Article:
• Build trust, co-create knowledge and actively listen
  • Bridge the gap between communities and researchers – helping each group to understand each other 
  • Educate researchers about the community, e.g. culture, values and beliefs, information flow from community to researchers  
  • Help with providing guidance to researchers in terms of language, format of communication, where to find people in that community and who should be engaged 
  • Educate community members and translate technical information
  • Create a safer space and mitigate some hierarchies and stigma
  • Increase understanding of stigmas in the local context
  • Play an important role in policy making - they can engage with the community as well as more formal structures more effectively than the researchers.

"Being a Connector is a method of practice, that can be practical but also intellectual and philosophical"

QUESTION 2: “Have you experienced any challenges and what support structures do you think are needed?”

  • Power dynamics can be a major problem! There is often a power imbalance in terms of expertise, who runs the project, who has the resources. This needs to be recognised, if not solved.
  • It can be hard to translate the human experience into interventions e.g., with an issue like vaccine hesitancy
  • Managing lots of different partners can be very complicated and use a lot of resources
  • Defining what engagement really means can be challenging with different stakeholders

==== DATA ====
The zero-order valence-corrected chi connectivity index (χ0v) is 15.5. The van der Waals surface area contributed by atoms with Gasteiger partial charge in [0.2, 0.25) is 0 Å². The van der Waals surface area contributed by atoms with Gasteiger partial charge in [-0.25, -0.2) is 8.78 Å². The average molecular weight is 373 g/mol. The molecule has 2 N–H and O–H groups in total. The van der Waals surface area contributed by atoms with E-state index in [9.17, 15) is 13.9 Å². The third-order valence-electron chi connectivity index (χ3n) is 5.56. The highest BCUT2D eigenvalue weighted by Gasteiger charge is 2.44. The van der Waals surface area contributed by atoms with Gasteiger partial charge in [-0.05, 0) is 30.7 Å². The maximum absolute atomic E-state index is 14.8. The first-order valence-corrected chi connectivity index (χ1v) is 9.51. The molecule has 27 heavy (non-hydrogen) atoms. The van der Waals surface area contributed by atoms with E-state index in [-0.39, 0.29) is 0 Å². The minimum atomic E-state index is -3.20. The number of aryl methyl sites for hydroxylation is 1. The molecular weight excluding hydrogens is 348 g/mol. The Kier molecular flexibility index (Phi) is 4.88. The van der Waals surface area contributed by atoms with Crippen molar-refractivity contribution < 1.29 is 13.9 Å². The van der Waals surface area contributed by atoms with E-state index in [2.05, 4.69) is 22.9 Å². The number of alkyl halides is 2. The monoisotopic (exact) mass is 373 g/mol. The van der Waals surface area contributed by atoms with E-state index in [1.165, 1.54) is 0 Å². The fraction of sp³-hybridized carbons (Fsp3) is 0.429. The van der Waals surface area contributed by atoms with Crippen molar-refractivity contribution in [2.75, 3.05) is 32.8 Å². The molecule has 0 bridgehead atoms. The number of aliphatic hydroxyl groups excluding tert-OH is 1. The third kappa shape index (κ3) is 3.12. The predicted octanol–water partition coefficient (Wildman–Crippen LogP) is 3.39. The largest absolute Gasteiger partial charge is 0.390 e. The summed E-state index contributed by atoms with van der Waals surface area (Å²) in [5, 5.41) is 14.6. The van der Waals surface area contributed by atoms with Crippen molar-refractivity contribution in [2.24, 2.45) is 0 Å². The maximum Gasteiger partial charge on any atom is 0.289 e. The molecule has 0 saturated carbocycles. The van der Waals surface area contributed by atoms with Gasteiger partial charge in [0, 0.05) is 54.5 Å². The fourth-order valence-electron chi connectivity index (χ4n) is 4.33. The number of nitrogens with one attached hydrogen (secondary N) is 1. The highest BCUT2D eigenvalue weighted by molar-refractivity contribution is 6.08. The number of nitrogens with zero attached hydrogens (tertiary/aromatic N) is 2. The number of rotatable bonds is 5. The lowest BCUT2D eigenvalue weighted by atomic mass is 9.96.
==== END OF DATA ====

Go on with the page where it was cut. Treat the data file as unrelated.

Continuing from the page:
• Providing data to show impact - especially to funders – can be challenging
  • How to clearly explain the value of public engagement
  • Connectors come from different backgrounds and can perceived as an outsider in the team
  • It is easy for there to be miscommunication between two groups – researchers, connectors, community and others
  • Uncommunicated expectations can cause conflict, especially around payment and compensation for community
  • Encouraging sustainability of the partnership  
  • Researchers can sometimes do more harm than good – we need effective training mechanisms in place to support them
  • We need to prioritise communication and community engagement training and mentoring

Final reflections - Felix Bivens, Participatory Education and Research Advisor, USA

Felix gave his reflections on the discussions during the first workshop. He described his work researching community engagement as a space for higher education as a whole to become more enlightened, connected and supportive of civil society. Felix reflected on the value of thinking about how we can all embody some of the roles of 'Connector' including balancing power and changing the structures of inequality - through self-reflection and action. He encouraged being more ambitous in an effort to not just do things better but to do better things. Felix suggested we could move things forward by not just focussing on bringing research into the communities but by ensuring the community could play a deeper role within research institutions and structures - thus making our work transformative at a systems level in terms of research culture.

The Regenerative School works to catalyse transformative learning to build a more just, peaceful, and sustainable world. Find Resources authored by Felix and his colleagues.


Graphic illustrations | Nicolene Louw, Fine Line, South Africa